Thinking about the exquisitely talented British actor Richard Armitage’s new film “Pilgrimage” (see RA’s selfie while filming in Ireland, right) — with its focus on monks striving to see their most treasured religious relic (a stone) safely to its destination and RA’s role in that story (RA quoted below from Digital Spy):
“I’m shooting Pilgrimage, which is kind of a 12th century road movie about a relic which is making its way back to Rome with a group of monks, and I play a French Norman who has a personal agenda to corrupt this little journey. It’s interesting, and most of my character’s dialog is in French, so I’ve been having to buff up my French.”
The central plot point of relics reminded me of when I initially met some monks and was introduced to their relics museum as a young teen.
As a 14 year old girl at a week long Lutheran Confirmation Camp decades ago, our class of boys and girls visited a Wisconsin monastery on the lake one afternoon. The monks of varying ages lived in a beautiful mansion–formerly a private home that had been gifted to the church and converted to be their monastery.
One thing that made this monastery seem not so austere was that most of the mansion’s original elegant furnishings were intact, lovingly preserved, and on display–right down to the 1930’s two lane bowling alley in the basement that was dusty from disuse. I guess monks don’t bowl. So for me at the time, it was a bit jarring to see the humble monks–and they seemed very kind and patient with all of our questions–amongst the splendor of their surroundings.
To be sure, the monks had added some enhancements to the mansion–such as a large and beautifully intricate mosaic tile floor medallion, four feet across, with Latin phrasing on it–and in the center, it said pax, peace. Crossing over this mosaic almost seemed sacrilegious at the time–it bolding proclaiming that this space had a new purpose, that of religious contemplation. And now, that monastery’s floor mosaic medallion makes me think quite fittingly of “the great seal” in 1989’s Indiana Jones and the Last Crusade film [(1) right]. And there was a room converted into a chapel, etc.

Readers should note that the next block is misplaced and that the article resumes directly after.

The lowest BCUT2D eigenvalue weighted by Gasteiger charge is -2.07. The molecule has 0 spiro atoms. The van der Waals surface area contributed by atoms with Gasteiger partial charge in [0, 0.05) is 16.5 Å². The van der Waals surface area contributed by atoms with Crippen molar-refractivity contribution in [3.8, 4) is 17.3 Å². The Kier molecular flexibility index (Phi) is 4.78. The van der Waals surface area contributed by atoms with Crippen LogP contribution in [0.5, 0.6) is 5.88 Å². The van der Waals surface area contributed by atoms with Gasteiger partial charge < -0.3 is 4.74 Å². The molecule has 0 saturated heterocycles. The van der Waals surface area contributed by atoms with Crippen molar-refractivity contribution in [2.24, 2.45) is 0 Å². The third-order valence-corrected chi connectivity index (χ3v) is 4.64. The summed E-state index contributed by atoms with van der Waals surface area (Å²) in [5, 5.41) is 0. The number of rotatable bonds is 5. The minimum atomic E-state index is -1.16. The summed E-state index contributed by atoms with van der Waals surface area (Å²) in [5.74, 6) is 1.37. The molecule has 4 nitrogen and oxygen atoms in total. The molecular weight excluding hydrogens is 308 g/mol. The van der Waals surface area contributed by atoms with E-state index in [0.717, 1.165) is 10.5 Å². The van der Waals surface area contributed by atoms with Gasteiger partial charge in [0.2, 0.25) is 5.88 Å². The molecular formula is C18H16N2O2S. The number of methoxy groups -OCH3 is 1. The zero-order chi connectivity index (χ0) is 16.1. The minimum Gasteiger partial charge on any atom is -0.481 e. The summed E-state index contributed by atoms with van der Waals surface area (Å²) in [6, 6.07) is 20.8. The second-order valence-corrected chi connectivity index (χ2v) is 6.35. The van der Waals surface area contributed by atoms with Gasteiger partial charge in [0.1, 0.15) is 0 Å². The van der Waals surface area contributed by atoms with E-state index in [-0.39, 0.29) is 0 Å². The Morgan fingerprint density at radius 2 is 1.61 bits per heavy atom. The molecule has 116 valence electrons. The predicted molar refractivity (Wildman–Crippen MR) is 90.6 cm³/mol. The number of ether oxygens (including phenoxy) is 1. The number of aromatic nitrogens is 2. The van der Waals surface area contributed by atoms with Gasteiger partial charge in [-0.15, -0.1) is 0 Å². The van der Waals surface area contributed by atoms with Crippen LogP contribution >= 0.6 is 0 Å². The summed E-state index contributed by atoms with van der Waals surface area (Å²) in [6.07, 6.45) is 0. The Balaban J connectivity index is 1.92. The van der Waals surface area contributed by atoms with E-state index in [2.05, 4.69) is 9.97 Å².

The monks also kindly showed us their Relic Museum Room that was a bright and airy but smallish at a 15 by 20 foot room which consisted of floor to ceiling glass cases–and some free standing glass cases in the middle of the room–where relic artifacts of varying shapes and sizes were kept pristine in climate controlled environments. Me being a protestant Lutheran at that time–I returned to the Episcopal faith community after I married years later–I did not understand what the relics were for, and what they meant.
A relic is supposed to be a remnant of someone or a personal article artifact that represents a good person who is often a saint, and might even be a part of that person.
Happily, no hands, hearts, or skulls [(2) right] were in evidence that day at the monastery. My untutored 14 year old heart might not have understood why their eternal rest had been disturbed.
But relics of such a nature–like body parts–are usually viewed and displayed with the utmost respect–both of the person they represent, as well as the actions of that person for the greater good, or that person’s martyrdom for their faith, that cause them to be revered.
Consequently, each relic artifact is thought to have a meaning attached to it that will help sustain and enhance a person’s faith, guiding them to greater religious connection and religious devotion. By seeing the object–perhaps even being permitted to touch it lightly–a person might experience a sense of hushed reverence, sometimes even experience a spontaneous healing, etc.
Another relic example that we are all familiar with is the Shroud of Turin [(3) right] that is thought to be the burial shroud of Jesus Christ, and it exhibits an impression, imprint, or picture of a man–long before photography was invented. The shroud is purported to bear the image of Jesus Christ–thereby giving further evidence of his existence. Though the shroud’s origins prior to 1390 are in dispute, there is no doubt about the effect that this religious artifact, this relic, has upon those who see it.